Super Graphic Flash?
Q. I bought my 4x5 Super Graphic at a garage sale for $40 many years ago. The shutter has an M/X sync switch and a bayonet flash pole, which I fitted with a PC adapter. Apparently a solenoid connection in the lensboard activates the bracket, which pulls down the linkage, which trips the shutter. The curved end of the linkage pushes down on the shutter release. This must be the way it works because when I put two 221/2v batteries in the camera I can trip the shutter with the red button on the camera body. I picked up a "Y" cord a couple of years ago, but I'm not sure which receptacles I plug the two leads of the cord into. My Graflite battery case has five receptacles--"extension," "shutter," "battery," "remote," and "solenoid" plus a switch that reads: "N," "1," "2," and an arrow that points down to the left. I'm guessing that one of the "Y" cord goes to the "shutter" receptacle and the other goes to the "solenoid" receptacle. However, since I don't have the Stroboflash head and none of my other strobes have a household-type plug, I can't test them. If I ever find a Stroboflash I'll have to guess where that plugs into also. It might be that a Stroboflash won't work the way I hope it will, so I will appreciate any help you can give me on this matter. My pretty good photographer son tells me to forget the whole thing and just go out and buy a good digital camera. Maybe he is right. However, it would be nice to carry a 4x5 Graphic around once in a while to impress people and make them think I know something about photography.
St. Louis, MO
A. Unfortunately, the 221/2v batteries needed are about impossible to locate today, so I just use a cable release to trip the shutter. There is an M/X sync on the shutter, but no flash terminal of any type. The flash sync obviously is all wired internally, running from the shutter to a special three-hole terminal on the lower right side of the body. I have a three-prong plug on a coil cord that plugs into the sockets on the right side of the camera, which terminates in a standard household two-prong terminal. I have Heiland flash bulb flash guns, but no Graflite unit or Stroboflash or similar older electronic flash units to use with this camera. Thus I, too, have the proper cords but no method of testing them to fire a flash unit, so I really don't know which terminals on your Graflite case should be used. If any readers more familiar with this trusty old Graphic know how to properly use the "Y" sync cord and let me know, I will pass the data on to you.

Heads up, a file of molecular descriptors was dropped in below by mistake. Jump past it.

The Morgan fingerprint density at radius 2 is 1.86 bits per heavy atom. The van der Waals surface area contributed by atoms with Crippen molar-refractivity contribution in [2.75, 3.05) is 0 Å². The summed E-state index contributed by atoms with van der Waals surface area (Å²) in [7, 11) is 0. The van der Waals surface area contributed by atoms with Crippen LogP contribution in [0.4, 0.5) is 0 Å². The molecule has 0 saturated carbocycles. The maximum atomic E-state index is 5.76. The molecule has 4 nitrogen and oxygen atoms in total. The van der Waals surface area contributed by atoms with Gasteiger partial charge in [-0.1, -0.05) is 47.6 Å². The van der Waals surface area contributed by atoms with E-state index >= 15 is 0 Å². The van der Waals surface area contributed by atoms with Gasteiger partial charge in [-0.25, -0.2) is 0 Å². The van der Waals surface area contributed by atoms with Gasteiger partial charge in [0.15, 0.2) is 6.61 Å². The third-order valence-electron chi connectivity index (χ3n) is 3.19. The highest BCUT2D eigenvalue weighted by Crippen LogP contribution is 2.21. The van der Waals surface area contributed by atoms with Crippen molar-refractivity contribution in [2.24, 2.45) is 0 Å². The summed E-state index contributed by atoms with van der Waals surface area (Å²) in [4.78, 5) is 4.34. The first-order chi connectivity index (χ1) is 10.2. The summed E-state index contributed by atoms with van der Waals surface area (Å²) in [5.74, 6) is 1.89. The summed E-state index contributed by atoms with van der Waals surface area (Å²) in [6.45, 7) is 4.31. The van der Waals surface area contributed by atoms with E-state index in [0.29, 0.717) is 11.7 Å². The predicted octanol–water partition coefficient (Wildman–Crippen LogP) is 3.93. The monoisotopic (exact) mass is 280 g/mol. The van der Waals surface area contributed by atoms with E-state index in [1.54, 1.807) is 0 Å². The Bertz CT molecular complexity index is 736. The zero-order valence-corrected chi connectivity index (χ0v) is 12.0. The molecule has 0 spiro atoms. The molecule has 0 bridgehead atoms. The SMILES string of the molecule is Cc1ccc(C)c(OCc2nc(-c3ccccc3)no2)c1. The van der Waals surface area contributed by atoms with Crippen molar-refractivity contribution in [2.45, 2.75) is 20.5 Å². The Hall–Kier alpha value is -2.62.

Picture Post Cards
Q. Do you have the address of a firm that does picture post cards?
A. Many of the firms producing post cards only offer quite large quantities of one image, typically starting at a minimum of 500 cards. Additional costs above and beyond just printing them can include one-time setup charges plus additional charges for overlaying captions or text on the image and printing text on the back of the card. If you only need a few photo post cards, one firm indicated they can make as few as 24 cards of the same image. This firm is Mpix (610 E. Jefferson, Pittsburg, KS 66762; www.mpix.com). Another firm is Postcard Press Inc. (18711 S. Broadwick St., Rancho Dominguez, CA 90220; (800) 957-5787; www.postcardpress.com). I searched the web and found literally hundreds of sources. Two more sources are 1-800 Postcards (121 Varick St., Ground Floor, New York, NY 10013; (212) 741-1070; www.1800postcards.com) and Pure Postcards, Inc. (1227 S. Lincoln Ave., Clearwater, FL 33756; (866) 413-1562; www.purepostcards.com).